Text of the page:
PWM(D0, 75) = 3.75V -> -> half speed forward
PWM(D0, 100) = 5V -> full speed forward
I'm not certain of this, but depending on if you are planning on riding on the wheel chair based bot (or having it carry any large weight) you may have to stick with the onboard motor control electronics versus a Sabertooth. Talking with some friends of mine at Scoperta, they have mentioned that with their wheel chair based platforms (with a arm chair plus person mounted on top) have seen prolonged current spikes as high as 70A, more than the sabertooth may be able to handle.
If you aren't doing anything too hardcore with the platform, I am quite certain that as @jstarne1 suggested, the sabertooth would be an easy alternative that is loaded with extra features.
Either way, Figuring out the joystick control and using the onboard motor driver may be an ideal solution, depending on how much time you have to spend on reverse engineering the way it works. As a disclaimer just make sure you are taking the necessary safety precautions needed when testing. Raising the platform off the ground so no wheels can make contact with the ground is probably advised.
Good luck with your project and please share your progress as I can tell a number of us are quite interested!
There is another tread somewhere on here about it, o yes and also you can program the controller on those same wires when you buy the proprietary cable and software, that is if they will sell you the software, i know it took me over a year of whining to get software and over $100 bucks to get the active proprietary cable from England.
Needless to say it's a shame not to be able to just interface the stick but I too now use the Sabre-Tooth and don't have a headache any more, i'm not young and don't have the time to wait but good luck with experimenting.
used 2 servo motors 90 deg apart ,very reliable and I also retain features of original controller
as I use it on an incline ,the manual states it detects the increase in load and then provides extra power to motors automaticlly .
Very happy with results and reliability
Nice to hear the click of the brake each time it returns to neutral
have tried to open controller having removed all screws but it is sealed tight with some type of glue or sealer
want to make connection to on off switch *confused*
If you were up for the challenge you could always get a logic analyzer (Bus Pirate or Saleae) and crack the code if you were dead set on doing it and then use an EZ-Script to bitbang the protocol out. Another option is finding where the control signals go into the Motor controllers and connect into it at that point.
that bus pirate could give me a way to communicate with the controller. I'm not sure how I would send the serial commands to the chair controller yet.
Here is what I learned. The green wire supplies a constant voltage. The blue and yellow need to provide that same voltage in the neutral position. When voltage from either of those goes up or down, it moves the chair in either the X or Y direction.
If the chair senses anything that it perceives as funky, you get an error message and the system shuts down.
Good luck. I hope that this helps.
Edit: The picture uploaded smaller than I created it. If you cannot read it, I have a PDF file that I can email you.
I found some students at UC Berkeley succeeded in communicating with my exact Jet 2 controller - Dynamic DL 5.2i (DL50UBR12) - with an Uno in 2011. But they didn't document much about the RC Filter. Apparently the thing I need is an RC Filter with 9.1M Ohm resistor and capacitor value of 10uF. This allows the coupling voltage from the joystick to rise and fall gradually as I understand it. I wish they had a better photo of the RC Filter and components.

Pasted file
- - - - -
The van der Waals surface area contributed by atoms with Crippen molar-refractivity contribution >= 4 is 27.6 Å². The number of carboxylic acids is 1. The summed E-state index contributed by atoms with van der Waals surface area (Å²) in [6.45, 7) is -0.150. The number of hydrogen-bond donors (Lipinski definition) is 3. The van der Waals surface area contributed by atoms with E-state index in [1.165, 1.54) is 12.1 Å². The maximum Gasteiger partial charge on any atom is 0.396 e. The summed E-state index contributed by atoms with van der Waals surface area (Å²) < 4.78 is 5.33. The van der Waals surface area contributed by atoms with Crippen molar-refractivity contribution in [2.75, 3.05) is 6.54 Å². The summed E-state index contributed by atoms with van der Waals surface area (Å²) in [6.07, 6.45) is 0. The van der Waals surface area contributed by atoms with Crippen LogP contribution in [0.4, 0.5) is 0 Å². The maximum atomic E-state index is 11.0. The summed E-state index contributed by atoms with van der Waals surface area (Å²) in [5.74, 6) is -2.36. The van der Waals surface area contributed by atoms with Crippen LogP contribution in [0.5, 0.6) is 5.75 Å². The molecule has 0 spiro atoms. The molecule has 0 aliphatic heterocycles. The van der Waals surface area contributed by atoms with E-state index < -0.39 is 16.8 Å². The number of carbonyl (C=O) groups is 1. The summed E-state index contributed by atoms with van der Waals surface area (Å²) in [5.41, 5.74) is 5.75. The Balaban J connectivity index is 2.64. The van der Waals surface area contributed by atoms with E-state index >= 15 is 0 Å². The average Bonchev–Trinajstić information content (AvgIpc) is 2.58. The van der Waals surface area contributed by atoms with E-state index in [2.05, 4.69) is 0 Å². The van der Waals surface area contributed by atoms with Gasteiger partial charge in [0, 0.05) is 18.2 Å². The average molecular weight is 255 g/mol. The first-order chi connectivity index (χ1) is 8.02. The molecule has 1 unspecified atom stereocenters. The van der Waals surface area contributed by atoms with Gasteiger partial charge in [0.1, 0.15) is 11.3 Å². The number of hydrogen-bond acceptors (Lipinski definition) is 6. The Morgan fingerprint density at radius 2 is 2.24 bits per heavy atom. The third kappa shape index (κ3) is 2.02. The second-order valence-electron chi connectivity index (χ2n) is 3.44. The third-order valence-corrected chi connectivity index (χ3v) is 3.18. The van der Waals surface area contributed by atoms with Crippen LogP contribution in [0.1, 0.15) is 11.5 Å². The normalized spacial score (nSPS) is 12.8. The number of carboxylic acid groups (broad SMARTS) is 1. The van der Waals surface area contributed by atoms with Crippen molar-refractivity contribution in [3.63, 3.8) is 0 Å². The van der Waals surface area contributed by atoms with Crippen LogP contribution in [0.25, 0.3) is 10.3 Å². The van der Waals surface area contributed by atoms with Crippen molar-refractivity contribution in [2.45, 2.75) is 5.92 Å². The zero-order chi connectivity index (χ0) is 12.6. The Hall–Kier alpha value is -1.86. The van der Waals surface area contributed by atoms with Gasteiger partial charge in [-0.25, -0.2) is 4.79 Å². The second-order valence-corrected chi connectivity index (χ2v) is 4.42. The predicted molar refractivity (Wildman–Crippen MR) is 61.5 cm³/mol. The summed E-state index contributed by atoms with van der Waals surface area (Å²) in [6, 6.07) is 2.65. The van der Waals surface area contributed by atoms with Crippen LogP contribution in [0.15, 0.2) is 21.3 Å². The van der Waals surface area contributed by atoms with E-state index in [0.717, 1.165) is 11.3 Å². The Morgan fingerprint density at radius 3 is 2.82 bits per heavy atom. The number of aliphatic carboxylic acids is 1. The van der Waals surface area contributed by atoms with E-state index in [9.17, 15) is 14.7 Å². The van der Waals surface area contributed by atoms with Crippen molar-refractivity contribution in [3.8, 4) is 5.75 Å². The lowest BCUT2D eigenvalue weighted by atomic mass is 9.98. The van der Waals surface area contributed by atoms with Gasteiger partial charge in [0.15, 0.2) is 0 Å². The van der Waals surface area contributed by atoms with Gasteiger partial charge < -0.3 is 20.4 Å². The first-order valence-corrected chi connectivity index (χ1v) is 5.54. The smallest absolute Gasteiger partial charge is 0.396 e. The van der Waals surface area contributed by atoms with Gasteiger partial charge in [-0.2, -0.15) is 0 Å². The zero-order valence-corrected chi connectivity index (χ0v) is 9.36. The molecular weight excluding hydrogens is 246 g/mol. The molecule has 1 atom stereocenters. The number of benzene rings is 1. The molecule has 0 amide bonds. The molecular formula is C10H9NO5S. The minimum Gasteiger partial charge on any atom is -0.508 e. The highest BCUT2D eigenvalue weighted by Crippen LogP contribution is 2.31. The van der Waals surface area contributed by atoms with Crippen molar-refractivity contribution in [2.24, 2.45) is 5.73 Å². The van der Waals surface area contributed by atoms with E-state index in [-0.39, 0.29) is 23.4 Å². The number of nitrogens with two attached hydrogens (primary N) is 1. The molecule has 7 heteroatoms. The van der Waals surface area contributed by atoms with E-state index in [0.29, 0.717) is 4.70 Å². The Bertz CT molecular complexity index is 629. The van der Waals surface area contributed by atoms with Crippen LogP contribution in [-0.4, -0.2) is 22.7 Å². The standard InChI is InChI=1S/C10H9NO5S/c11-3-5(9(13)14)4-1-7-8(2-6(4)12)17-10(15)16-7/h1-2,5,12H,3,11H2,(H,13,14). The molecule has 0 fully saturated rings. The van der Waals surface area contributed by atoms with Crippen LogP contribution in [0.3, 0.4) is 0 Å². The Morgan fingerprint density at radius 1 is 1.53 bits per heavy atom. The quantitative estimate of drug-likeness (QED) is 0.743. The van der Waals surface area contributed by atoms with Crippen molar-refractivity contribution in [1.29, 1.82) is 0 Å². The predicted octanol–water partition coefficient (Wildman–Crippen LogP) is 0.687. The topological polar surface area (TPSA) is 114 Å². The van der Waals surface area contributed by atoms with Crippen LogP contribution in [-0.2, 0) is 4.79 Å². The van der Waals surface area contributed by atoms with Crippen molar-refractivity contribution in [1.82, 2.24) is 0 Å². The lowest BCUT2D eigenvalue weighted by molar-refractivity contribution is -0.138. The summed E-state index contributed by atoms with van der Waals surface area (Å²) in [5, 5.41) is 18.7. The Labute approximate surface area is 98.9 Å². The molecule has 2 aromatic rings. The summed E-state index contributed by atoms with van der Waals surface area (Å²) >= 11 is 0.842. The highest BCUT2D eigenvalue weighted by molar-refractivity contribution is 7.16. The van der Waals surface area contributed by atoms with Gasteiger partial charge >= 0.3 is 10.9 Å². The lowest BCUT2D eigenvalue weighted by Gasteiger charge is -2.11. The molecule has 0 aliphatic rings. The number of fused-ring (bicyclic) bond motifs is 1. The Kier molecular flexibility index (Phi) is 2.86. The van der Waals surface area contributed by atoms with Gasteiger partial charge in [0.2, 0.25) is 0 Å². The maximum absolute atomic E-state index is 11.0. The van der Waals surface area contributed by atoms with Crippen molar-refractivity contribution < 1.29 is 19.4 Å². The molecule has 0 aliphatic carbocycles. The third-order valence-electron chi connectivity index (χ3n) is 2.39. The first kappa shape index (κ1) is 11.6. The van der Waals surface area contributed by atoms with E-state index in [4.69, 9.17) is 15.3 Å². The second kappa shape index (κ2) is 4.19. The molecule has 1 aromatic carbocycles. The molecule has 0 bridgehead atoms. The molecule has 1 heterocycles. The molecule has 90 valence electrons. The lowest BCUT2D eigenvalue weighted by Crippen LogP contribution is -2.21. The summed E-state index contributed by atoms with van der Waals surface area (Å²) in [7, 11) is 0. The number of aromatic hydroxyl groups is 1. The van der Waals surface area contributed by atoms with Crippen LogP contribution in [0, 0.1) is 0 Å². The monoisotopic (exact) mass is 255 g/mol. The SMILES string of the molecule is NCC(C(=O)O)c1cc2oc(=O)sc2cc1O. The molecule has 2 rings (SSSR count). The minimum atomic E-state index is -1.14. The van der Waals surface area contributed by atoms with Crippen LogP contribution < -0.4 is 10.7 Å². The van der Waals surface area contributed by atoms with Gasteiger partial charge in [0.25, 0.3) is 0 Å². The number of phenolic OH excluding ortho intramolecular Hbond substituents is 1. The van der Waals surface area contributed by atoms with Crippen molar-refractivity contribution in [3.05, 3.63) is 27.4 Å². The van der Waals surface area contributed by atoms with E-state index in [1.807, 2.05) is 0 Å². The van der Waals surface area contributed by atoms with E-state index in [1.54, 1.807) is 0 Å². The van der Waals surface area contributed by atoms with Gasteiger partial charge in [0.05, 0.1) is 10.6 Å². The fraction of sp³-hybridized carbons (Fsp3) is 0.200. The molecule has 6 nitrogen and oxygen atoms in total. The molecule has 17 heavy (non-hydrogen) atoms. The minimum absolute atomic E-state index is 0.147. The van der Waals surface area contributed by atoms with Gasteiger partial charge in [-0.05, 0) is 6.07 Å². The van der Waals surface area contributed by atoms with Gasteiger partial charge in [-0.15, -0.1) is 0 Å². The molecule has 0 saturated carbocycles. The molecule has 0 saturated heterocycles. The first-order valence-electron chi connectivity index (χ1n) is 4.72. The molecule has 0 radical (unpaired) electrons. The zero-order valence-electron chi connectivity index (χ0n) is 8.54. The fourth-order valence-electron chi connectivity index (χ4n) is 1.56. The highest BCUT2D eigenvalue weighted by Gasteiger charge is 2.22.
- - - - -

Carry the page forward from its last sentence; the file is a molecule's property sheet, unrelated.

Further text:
If someone can double check my thinking on this:
I'll set D0, D1, D5, D6 to be PWM based on this chart I reverse-engineered.
Their RC Filter photo
I need to know if these watt/volt resistors and capacitors will work?
EZB-D0 > 9.1M Ohm 1/2W Resistor > 4x5mm 10uF 25V Aluminum Electrolytic Capacitor > WHITE wire on DL controller
EZB-D1 > 9.1M Ohm 1/2W Resistor > 4x5mm 10uF 25V Aluminum Electrolytic Capacitor > BLUE wire on DL controller
EZB-D5 > 9.1M Ohm 1/2W Resistor > 4x5mm 10uF 25V Aluminum Electrolytic Capacitor > BROWN wire on DL controller
EZB-D6 > 9.1M Ohm 1/2W Resistor > 4x5mm 10uF 25V Aluminum Electrolytic Capacitor > YELLOW wire on DL controller
But anyway, I am glad that my picture was able to help you. Your follow-up questions are way above my pay grade. I can't help you with any of that. Good luck though, I am sure that someone here can answer them. I hope that it works for you. That would make a really smooth running robot.
Red +5V Supply
Black zero V Supply
All neutrals within 40mV of 1/2 Supply
Blue Left/Right 2v5 +/- 1V
White Left/Right Inverse Mirror 2v5 +/- 1V
Yellow Forward/Reverse 2v5 +/- 1V
Brown Forward/Reverse Inverse Mirror 2v5 +/- 1V
So it looks like that matches what saw in PWM voltages pretty close. Once I filter the PWM with a low pass filter hopefully this thing will move! I will update as soon as I get my parts and try things out!
So just wondering if you had any success on controlling the wheelchair. I seem to only be able to control it to go forwards but not any other direction.
Breadboard closeup low-pass filter
The male 4-pin I am planning to hook to the wheelchair controller as soon as I'm sure I won't fry anything with this getup
If I may ask, what resistor and capacitor values have you used? I've used 160k and 1uF and I think this may or may not be the problem that I'm having.
9.1M Ohm 1/2W Resistor
4x5mm 10uF 25V Aluminum Electrolytic Capacitor
I'm going to try to connect it tonight!
It will take some time to figure this out so I'm going to mark this thread as answered. Thanks for the help everyone! I'll post here if I figure it out.